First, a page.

What Is Legal Cannabis and Where Does It Apply?
Even if many countries have not yet legalised cannabis, there is already a great deal of activity in the legislative framework of the world. The worldwide “war on drugs” is being waged with unprecedented vigour, and it is probably inevitable that in the future many other countries will also legalize the use of cannabis. As such, when discussing the scope of cannabis law the legislative framework, we must first consider what constitutes legal cannabis.
Legal cannabis, according to some definitions, means only the possession, cultivation, manufacture, supply and distribution of cannabis. In this, legality does not merely pertain to the use of cannabis by the possession of the drug but also the distribution of the drug. In other words, these two elements of cannabis law may well overlap; however, the use of cannabis is not simply limited to these two aspects.
In general, the substance, whether legal or not, is still illegal unless explicitly decriminalized in the legislative framework. At least one principle aspect of the cannabis law is that cannabis is still illegal regardless of the intentions of its users. So cannabis is still illegal, unless it is explicitly exempted from the prohibition. An example of this principle can be found in several countries, where both medicinal and recreational use of cannabis is still illegal.
Most countries, particularly developed ones, are concerned about the level of consumption of alcohol and tobacco and how these levels affect the financial systems of their countries. Alcohol is used by many people in many different ways; as a substitute for food, to relax and make oneself better, as a social drink and more recently, as a luxury item. As such, alcohol law has been amended in a number of countries to permit the consumption of certain types of alcohol by adults but not other types.
In the same way, cannabis law is considered to be different from alcohol law as it makes allowances for personal use of cannabis but not for the purchase or supply of cannabis. Cannabis law even goes as far as to prohibit the sale of cannabis to anyone under the age of eighteen years old. For people under this age, it is illegal to buy or sell cannabis, and if caught using the drug, they can be imprisoned.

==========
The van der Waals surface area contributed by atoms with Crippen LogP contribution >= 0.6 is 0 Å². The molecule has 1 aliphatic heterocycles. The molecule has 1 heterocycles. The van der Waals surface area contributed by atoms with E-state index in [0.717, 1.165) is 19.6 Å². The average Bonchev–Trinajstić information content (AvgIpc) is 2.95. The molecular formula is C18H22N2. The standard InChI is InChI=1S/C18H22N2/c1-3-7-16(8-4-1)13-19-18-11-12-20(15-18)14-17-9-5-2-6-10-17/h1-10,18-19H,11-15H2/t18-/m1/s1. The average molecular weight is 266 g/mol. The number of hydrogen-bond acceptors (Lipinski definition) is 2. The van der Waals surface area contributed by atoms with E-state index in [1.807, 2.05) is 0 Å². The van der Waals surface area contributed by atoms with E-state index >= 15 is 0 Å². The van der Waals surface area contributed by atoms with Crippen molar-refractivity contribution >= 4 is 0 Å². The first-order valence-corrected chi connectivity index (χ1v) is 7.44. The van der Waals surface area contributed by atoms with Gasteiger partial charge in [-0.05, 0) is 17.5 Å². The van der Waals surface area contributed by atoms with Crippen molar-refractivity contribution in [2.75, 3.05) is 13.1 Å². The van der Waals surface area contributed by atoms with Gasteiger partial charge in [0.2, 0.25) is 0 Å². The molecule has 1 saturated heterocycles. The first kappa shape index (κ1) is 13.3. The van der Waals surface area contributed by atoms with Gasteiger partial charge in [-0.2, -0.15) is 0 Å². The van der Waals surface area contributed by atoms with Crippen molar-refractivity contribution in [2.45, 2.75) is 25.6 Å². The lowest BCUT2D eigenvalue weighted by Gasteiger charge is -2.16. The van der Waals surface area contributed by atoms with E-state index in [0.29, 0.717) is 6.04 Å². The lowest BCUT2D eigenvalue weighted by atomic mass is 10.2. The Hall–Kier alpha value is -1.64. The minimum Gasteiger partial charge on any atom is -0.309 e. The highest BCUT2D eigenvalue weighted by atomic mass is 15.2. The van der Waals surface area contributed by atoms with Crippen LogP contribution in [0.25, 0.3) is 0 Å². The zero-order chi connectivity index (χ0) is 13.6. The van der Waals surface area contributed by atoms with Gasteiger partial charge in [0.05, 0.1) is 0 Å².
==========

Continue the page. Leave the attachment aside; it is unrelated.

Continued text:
To some extent, the uses of cannabis are driven by the concept of the ‘legislative framework’. This is the set of principles, legal precedents and institutions which shape the processes of legislation and the official rules of behavior of a nation’s citizens. By applying these principles, a country can bestow rights, privileges and responsibilities on its citizens; it can also limit or extend the rights and privileges of its citizens.
Considering these aspects of the legislative framework, we can see that legal cannabis will only be lawful, according to the principles which define the framework itself, if it conforms to certain universal and basic principles. These principles are typically set out in the texts of international conventions and treaties, which may refer to prohibitions against the use of drugs in different circumstances.
First of all, it is illegal to use drugs for personal gain. Therefore, an individual who is caught in possession of drugs will be punished. In addition, possession of a small amount of drugs for personal use will be considered a criminal offence, and as such the individual will be sentenced accordingly.
Secondly, one cannot use drugs in a way that endangers other people or other individuals. This means that an individual cannot sell drugs to minors or sell drugs to other people who do not have a legal right to use the drug. It also means that an individual cannot sell drugs to anyone else without receiving permission from them.
Thirdly, one cannot use drugs while driving or while working in a job that requires one to use drugs. In order to avoid penalties, it is important for an individual to refrain from the use of drugs in order to avoid penalty. In addition, one cannot consume cannabis while in a public place.
Fourthly, if an individual ‘consents’ to the use of drugs, he or she is not bound by the individual’s rights. In other words, if an individual consents to the use of cannabis, he or she cannot be prosecuted for it. However, if an individual refuses the use of cannabis, and then gets into an accident, he or she is still liable to penalties, according to national and international law.